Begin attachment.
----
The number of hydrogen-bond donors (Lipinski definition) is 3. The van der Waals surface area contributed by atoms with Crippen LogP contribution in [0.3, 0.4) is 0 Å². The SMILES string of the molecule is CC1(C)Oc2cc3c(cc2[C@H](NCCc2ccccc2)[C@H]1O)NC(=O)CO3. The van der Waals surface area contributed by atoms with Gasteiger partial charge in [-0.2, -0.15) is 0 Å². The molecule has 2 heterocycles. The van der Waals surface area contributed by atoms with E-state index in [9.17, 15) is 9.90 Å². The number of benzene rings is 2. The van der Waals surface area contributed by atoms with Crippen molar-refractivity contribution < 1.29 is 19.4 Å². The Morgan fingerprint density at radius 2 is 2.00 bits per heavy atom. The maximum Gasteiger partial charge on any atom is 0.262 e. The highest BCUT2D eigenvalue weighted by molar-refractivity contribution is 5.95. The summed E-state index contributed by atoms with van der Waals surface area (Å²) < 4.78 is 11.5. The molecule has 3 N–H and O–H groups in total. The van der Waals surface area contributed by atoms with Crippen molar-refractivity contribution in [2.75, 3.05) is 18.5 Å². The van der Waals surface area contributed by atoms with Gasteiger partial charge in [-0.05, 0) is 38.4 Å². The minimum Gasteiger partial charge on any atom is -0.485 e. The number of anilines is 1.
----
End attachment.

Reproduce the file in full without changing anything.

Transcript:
The number of hydrogen-bond donors (Lipinski definition) is 3. The van der Waals surface area contributed by atoms with Crippen LogP contribution in [0.3, 0.4) is 0 Å². The SMILES string of the molecule is CC1(C)Oc2cc3c(cc2[C@H](NCCc2ccccc2)[C@H]1O)NC(=O)CO3. The van der Waals surface area contributed by atoms with Gasteiger partial charge in [-0.2, -0.15) is 0 Å². The molecule has 2 heterocycles. The van der Waals surface area contributed by atoms with E-state index in [9.17, 15) is 9.90 Å². The number of benzene rings is 2. The van der Waals surface area contributed by atoms with Crippen molar-refractivity contribution < 1.29 is 19.4 Å². The Morgan fingerprint density at radius 2 is 2.00 bits per heavy atom. The maximum Gasteiger partial charge on any atom is 0.262 e. The highest BCUT2D eigenvalue weighted by molar-refractivity contribution is 5.95. The summed E-state index contributed by atoms with van der Waals surface area (Å²) < 4.78 is 11.5. The molecule has 3 N–H and O–H groups in total. The van der Waals surface area contributed by atoms with Crippen molar-refractivity contribution in [2.75, 3.05) is 18.5 Å². The van der Waals surface area contributed by atoms with Gasteiger partial charge in [-0.05, 0) is 38.4 Å². The minimum Gasteiger partial charge on any atom is -0.485 e. The number of anilines is 1.